Many people think you need to go through the daunting process of rooting your Android device to get the most out of it. While rooting does open up a world of new possibilities, there are plenty of cool Android tricks that don't actually require it. Here are some of our favorite things you can do on your Android device without rooting it.
Lock your phone, remotely
There's nothing worse than losing your phone, apart from losing your phone and knowing that someone might have access to your data. But you know what's great? Feeling like James Bond as your remotely stop someone poking their noses into that data.
By using the Android Device Manager, you can take back control of your device if you ever lose it. You can even delete all of its data, if you wish to go that far.
Bypass your security (in a secure area)
Setting up a trusted location means that your device won't require a security code when you use it in that place. Although there is a risk in doing this in public places – because you are making it easier to get into your phone – it’s a cool hack to use at home.
The way it works varies according to your device, but it involves going to your security settings and setting up a secure unlock method, such as a PIN code (if you haven't already).
Once this has been done, go to Smart Lock, enter your pin number and then hit Trusted places. Add a trusted location and you will no longer need to enter a PIN code to unlock your phone while you're in that place.
Smartphones can get smarter! If you want your device to perform intuitive actions, such as turning off mobile data and connecting to Wi-Fi the moment you enter your home, it's possible without rooting your device.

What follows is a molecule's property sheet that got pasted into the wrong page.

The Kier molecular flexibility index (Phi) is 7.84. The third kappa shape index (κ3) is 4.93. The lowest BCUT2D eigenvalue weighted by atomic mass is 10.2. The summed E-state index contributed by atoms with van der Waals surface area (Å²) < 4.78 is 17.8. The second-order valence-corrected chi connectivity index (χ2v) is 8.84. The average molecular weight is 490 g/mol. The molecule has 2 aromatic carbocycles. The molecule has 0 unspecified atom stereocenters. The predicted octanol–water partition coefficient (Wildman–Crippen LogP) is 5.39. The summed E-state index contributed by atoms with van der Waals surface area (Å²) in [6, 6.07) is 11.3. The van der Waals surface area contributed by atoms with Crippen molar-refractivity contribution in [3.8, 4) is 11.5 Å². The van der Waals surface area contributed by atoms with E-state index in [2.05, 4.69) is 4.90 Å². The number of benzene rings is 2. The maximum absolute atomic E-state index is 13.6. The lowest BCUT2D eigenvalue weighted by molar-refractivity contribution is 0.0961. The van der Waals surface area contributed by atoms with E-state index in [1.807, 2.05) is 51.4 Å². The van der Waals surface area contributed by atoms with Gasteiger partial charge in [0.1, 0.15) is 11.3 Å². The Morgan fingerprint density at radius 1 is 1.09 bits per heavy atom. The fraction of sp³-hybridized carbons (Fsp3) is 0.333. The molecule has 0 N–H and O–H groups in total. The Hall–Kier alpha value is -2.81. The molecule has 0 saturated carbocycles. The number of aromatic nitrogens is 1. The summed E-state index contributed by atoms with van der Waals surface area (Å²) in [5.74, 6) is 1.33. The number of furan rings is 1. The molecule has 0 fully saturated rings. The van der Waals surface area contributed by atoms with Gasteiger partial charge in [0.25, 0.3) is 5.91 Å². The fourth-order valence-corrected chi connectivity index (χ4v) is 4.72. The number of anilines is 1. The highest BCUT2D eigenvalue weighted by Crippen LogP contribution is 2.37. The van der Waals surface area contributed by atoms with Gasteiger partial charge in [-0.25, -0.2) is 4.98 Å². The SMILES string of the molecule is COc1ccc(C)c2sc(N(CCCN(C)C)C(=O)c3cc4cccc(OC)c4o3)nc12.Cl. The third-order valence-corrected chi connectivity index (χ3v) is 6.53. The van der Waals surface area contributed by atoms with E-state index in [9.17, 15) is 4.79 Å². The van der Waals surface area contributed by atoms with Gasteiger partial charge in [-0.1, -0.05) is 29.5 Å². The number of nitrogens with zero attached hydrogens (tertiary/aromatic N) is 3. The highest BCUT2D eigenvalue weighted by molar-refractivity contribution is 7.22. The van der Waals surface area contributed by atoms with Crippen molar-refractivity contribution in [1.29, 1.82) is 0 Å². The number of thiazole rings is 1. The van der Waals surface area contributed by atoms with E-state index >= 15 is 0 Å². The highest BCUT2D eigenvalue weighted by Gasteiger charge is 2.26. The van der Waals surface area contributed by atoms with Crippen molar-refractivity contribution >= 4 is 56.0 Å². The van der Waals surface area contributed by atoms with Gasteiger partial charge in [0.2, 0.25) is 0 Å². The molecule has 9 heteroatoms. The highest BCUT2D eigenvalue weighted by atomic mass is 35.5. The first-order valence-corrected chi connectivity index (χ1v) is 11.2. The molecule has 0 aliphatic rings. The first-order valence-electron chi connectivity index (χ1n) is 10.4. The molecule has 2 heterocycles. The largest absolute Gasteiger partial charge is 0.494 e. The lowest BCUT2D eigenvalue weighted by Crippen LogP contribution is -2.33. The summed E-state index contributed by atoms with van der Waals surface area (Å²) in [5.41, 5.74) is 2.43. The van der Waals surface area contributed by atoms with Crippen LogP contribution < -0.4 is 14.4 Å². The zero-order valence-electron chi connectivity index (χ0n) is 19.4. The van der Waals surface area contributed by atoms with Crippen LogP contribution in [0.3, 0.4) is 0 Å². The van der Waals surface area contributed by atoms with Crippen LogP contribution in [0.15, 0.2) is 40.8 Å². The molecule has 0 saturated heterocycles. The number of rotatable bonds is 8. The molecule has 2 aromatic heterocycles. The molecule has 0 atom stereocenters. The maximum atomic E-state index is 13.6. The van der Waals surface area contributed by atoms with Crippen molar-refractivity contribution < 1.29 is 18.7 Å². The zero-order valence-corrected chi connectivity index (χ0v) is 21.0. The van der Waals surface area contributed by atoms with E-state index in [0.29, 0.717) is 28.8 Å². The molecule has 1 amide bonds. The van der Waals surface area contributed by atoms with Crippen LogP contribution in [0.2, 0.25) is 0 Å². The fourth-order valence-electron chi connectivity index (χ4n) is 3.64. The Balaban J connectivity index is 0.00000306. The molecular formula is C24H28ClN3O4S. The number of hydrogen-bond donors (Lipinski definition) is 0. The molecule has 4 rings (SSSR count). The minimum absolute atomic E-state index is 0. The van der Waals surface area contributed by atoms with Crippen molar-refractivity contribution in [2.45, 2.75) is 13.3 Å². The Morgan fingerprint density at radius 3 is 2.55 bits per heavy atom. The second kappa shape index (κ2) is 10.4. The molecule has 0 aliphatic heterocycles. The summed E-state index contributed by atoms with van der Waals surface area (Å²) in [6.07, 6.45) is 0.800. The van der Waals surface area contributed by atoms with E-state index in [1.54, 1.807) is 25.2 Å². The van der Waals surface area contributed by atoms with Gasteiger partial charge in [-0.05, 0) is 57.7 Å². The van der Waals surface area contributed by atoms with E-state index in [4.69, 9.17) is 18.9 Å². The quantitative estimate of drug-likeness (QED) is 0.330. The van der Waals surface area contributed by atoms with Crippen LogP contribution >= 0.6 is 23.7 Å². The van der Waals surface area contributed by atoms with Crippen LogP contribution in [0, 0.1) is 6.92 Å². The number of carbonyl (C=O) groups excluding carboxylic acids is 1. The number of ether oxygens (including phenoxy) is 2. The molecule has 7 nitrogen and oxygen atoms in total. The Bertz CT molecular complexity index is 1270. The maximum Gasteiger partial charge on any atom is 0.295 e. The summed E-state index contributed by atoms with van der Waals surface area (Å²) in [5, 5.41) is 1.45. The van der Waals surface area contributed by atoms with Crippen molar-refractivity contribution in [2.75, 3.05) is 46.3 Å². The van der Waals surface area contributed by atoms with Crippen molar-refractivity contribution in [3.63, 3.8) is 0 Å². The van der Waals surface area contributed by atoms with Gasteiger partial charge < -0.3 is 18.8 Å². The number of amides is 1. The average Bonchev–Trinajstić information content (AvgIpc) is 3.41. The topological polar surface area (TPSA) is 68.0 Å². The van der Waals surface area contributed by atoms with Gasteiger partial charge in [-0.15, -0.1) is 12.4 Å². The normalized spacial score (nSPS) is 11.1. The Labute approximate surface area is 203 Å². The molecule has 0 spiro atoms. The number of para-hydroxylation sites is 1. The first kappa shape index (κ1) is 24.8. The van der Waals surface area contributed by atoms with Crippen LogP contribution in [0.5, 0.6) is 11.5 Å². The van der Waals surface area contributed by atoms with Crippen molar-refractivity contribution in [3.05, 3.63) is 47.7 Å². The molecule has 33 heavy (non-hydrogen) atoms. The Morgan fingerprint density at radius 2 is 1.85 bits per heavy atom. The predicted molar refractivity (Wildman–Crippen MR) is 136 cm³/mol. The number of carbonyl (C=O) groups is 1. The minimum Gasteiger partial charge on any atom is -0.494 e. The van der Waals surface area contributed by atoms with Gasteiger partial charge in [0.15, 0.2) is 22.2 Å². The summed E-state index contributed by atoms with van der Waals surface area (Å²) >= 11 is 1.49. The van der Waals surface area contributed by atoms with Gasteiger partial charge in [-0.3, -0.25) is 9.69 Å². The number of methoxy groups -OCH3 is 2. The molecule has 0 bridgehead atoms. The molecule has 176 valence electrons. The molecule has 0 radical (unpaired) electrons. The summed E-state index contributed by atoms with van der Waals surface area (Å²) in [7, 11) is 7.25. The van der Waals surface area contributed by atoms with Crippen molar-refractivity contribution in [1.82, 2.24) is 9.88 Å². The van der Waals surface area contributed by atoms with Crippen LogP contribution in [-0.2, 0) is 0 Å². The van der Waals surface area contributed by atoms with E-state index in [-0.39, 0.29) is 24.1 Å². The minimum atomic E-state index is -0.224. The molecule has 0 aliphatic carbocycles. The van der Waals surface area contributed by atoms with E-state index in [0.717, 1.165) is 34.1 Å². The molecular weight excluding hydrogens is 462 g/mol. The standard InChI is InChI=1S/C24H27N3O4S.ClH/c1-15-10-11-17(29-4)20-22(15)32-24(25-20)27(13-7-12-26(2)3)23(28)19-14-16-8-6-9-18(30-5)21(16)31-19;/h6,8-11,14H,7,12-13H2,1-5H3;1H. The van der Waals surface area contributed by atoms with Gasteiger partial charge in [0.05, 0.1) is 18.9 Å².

There are multiple apps which allow you to create macros. They consist of a trigger, action and constraints. The trigger is an event, which causes the action to run when detected. For example, switching the phone to silent when you enter your office. There are also constraints, which limit when the action can run. For example, if you live close to your office, you can configure the macro, so that your phone stays silent only during working hours.
There are plenty of automation apps, but they all offer different functionality and options. For beginners, we recommend checking out MacroDroid first. It has an easy-to-use minimalist interface and it's free. You can also check out IFTTT and Tasker.
Take advantage of the developer options
The most advanced options and settings you can have without rooting your Android device are hidden away in the Developer Options menu. If you enable it, you can then tweak the speed of system animations, limit background apps, mock your location and much more.
To enable them, go to Settings > About phone or Settings > About > Software information > More. Scroll to Build number and tap it seven times in a row. You should now be a developer. When you reopen the settings menu, you should find the Developer Options somewhere above About or About phone. Afterward, you can check our detailed tips and tricks guide to make the most out of the Developer Options:
Record voice calls